Music on Notes, shared photo carousels, creator-made NFTs — these are just a few of the many new features Instagram has either rolled out or, in the case of the NFTs, been announced but then never spoken of again, in the last couple years.
The latest? Instagram Flipside, a formalised version of a “finsta”, which stands for “fake Instagram account”, which is a separate account used to post content that’s too private or inappropriate for a user’s main account. Flipside takes away the need for a finsta by embedding the alternate content into the user’s main account.
Adam Mosseri, Head of Instagram, teased the feature on Threads, saying it was being tested, but he wasn’t even sure it would officially launch.
“On one hand it feels good to create a clear space that feels more private,” he wrote. “On the other, it’s yet another way to reach a smaller audience on top of secondary accounts and Close Friends. We’ll see how people respond in the rest, and iterate forward.”
What Is an Instagram Flipside?
Instagram Flipside lets users create a secondary photo grid that only designated friends can see. Users create a separate list of friends, different from ‘close friends’, which already exists, to add to their ‘flipside’. They can then post to their main grid or to their ‘flipside’, accessible from their profile but only to those on the list.
Your Instagram Flipside can have a separate profile picture, name and bio, which help create a distinctive space for your private content.
Though Instagram has said Flipside is still a prototype, multiple Instagram users have shared on Threads that they’ve been given access to it. Software engineer Alessandro Paluzzi tweeted screenshots and an explanation of it. He said it was originally called ‘Your space’.
#Instagram continues to work on “Flipside” 👀
ℹ️ Only people you choose can see this side of your profile and what you share here
ℹ️ Everything you share on Flipside is still subject to community guidelines pic.twitter.com/lDQAjUzbAy
— Alessandro Paluzzi (@alex193a) December 10, 2023
In the screenshot, he shared that the ‘flipside’ account was indicated with a key icon. You’ll know if you’ve been added to someone’s flipside if you see the key icon on someone’s profile.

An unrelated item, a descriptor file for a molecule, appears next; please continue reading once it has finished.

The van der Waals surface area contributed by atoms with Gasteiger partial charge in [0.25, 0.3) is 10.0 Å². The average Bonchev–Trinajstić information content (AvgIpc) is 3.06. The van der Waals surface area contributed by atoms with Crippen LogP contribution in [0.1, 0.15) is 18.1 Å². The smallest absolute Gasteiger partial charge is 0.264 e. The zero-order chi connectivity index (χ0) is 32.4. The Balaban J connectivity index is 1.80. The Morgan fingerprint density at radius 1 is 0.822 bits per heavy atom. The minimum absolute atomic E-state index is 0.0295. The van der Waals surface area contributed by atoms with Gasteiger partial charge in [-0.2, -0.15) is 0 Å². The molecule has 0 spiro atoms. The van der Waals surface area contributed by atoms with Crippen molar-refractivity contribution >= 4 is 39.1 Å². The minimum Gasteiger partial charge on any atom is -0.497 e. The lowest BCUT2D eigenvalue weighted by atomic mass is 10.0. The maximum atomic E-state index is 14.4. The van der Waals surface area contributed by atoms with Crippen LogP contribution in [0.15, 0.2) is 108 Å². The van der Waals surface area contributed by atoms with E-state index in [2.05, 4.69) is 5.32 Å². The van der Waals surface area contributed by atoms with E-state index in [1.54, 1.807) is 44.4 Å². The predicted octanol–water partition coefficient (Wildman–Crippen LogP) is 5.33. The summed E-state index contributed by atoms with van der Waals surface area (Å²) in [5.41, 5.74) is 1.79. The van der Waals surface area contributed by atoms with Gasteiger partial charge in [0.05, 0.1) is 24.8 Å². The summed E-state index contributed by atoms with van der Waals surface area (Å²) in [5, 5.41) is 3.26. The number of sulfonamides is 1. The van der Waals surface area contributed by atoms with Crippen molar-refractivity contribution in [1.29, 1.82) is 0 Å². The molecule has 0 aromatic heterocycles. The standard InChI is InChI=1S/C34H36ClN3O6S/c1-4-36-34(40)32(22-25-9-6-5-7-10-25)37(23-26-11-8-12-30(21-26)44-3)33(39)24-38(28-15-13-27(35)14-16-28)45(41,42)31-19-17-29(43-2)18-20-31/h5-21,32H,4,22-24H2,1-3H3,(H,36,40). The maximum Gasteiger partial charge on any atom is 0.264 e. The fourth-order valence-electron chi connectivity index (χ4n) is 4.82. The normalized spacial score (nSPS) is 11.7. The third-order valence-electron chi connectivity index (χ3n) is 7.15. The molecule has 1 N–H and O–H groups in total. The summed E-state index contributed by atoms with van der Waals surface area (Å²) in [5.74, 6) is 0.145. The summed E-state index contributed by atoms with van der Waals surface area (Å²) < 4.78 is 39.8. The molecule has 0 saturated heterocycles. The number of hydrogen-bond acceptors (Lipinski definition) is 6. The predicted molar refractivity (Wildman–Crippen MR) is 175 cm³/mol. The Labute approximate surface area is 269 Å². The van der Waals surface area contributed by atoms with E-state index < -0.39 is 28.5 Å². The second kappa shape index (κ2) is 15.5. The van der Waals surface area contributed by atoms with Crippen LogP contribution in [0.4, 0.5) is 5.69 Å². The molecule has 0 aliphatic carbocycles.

“’Your space’ is a private space within your public profile, you can have a bio and a profile photo different from that of your public profile and publish photos, reels and stories visible only to the people you decide to add within this space,” Paluzzi wrote.
How Do You Make a Flipside on Instagram?
To access a user’s Flipside, tap a button or swipe down on their main profile. This will show you the user’s Flipside, a separate space where content can be shared more selectively.
It’s different from the expanded ‘close friends’ feature launched in November 2023 that allows users to share private stories in their main feed.
Do We Need the New Feature?
Reactions have been mixed, with some users enthusiastic and others wondering why they need yet another social profile to maintain. Mosseri has mentioned many times in the last couple of years Instagram users aren’t posting as much as they used to, and Gen Z users on TikTok have often shared that posting to Instagram and scrolling it gives them “the ick”.
In an article on Nylon titled ‘Why Instagram Gives Gen Z The Ick’, Instagram’s ‘cringe factor’ is in part attributed to the shift in Gen Z’s definition of aspirational. Also in the article, creator Victor Kunda points out that when compared with Instagram, TikTok feels more like a community, and so content creation is more fun.
“TikTok is all about personality,” he says. “The app has created this new kind of influencer, one that is more down-to-earth and more accessible. The app just feels more low maintenance than Instagram. As sensitive as TikTok can be, it feels like a safe space.”
No doubt Instagram is aware of its cringe and the factors that have contributed to this and is trying to address them with its slew of new features. While the Flipside could help Instagram achieve the more authentic and tighter circle community it’s lacking, it could also push Gen Z users further away. Adding new features after the next could be seen as desperate, which will only add to the cringe.
Our hot take? Instagram should stop concentrating on launching new features and instead sit back and observe, playing the long game. Gen Z love retro tech and will no doubt be telling us how they use Instagram in the next couple of years. Like they did with disposable cameras, flip phones and wired headphones. They’ll find the platform’s place and it won’t cost millions in new tech development.